Concentration gives us a major clue about the nature of esse itself when considered together with the vibration observed in the universe. Because the oscillation rate decreases as EM stretches out, clearly concentration accentuates oscillation. We might therefore suppose that in the ground state, esse is vibrant (i.e., sort of super-finely effervescent). Since vibrancy is as quick and fine as esse can possibly get, compression causes it to “wave” at phase points.

Instead of how we normally think of EM as oscillating faster the more energy it has, this model has EM oscillating faster the more compact it is. What if it is the degree of concentration that’s causing the oscillation rate? And if so, concentration is also what creates potential energy. In other words, potential energy is the “desire” of esse to return to it’s preconcentration relaxed state.

Continuing a little more with the model, the overall idea is that esse’s vibrancy plus concentration offers a substance basis for the relationship between energy and mass observed in our universe. So since the Big Bang, the universe’s mass has been dispersing because that’s the natural reaction of esse after it’s concentrated; EM are “waves” of relaxation taking place at the point in the esse continuum where our universe is located; atoms are concentrated esse vibrating so fast they “differentiate” into counterbalanced phases (electron-proton), and that counterbalanced aspect is what stabilizes atoms . . .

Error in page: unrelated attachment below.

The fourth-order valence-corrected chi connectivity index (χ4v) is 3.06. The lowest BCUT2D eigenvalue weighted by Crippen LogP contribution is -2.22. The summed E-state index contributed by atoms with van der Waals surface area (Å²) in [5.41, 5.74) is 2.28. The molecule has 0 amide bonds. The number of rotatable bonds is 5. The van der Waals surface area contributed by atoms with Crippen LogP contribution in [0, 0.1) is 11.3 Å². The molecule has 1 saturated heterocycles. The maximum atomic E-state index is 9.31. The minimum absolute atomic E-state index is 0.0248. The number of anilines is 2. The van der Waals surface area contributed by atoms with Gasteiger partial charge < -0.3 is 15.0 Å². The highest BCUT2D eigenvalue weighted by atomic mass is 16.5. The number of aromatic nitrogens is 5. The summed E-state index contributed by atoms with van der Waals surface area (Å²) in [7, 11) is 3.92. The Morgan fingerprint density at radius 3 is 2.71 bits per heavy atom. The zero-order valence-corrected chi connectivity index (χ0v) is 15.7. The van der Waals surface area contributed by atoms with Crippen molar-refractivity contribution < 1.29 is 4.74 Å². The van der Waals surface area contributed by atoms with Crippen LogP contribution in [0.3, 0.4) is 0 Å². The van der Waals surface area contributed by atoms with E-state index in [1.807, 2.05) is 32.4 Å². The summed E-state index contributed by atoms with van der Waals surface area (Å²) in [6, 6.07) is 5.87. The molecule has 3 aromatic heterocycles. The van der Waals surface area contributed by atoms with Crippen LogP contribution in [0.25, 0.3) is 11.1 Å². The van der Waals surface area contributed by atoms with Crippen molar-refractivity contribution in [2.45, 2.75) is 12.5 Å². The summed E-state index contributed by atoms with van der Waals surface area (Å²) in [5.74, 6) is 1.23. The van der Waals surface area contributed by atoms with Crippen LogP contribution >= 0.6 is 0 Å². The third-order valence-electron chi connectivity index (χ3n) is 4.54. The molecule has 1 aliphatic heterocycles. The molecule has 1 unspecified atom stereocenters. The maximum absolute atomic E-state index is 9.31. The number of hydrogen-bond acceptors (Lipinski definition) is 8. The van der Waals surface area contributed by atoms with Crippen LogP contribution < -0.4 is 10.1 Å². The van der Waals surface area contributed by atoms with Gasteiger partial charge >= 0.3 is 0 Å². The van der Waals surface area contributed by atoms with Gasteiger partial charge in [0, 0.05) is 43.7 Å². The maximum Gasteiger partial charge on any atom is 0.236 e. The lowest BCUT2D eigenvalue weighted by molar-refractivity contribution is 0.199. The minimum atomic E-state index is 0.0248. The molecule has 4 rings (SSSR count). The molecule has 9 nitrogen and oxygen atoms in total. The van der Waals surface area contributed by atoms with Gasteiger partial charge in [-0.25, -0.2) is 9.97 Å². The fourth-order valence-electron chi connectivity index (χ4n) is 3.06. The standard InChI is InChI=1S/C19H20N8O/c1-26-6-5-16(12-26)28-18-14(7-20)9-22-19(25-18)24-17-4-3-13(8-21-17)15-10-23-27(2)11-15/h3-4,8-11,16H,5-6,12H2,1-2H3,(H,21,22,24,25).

I could surmise more, but I’m sure individuals more expert than me could do a better job. My point has been to suggest that substance monism may have potential as a modeling concept. Instead of referring to existence only by measurements of behaviors and variables, we have “something” at the root of it all that allows or causes measurement and variation.

What’s your opinion?
 
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  • #2
Math Is Hard said:
But playing devil's advocat, Les, if we did finally agree that matter is a concept- is it possible that a concept/thought could be forever-existing and need not require a thinker? Which would be a better explanation for the stuff that makes up the universe - that it is a thought/concept that simply existed forever, or that an entity thought it into existence? If we choose the latter (a thinker), it seems it is a more complicated explanation that than the former, because now we must explain the entity that caused the existence of matter, rather than just the matter itself. Aren't we only adding a layer of complexity?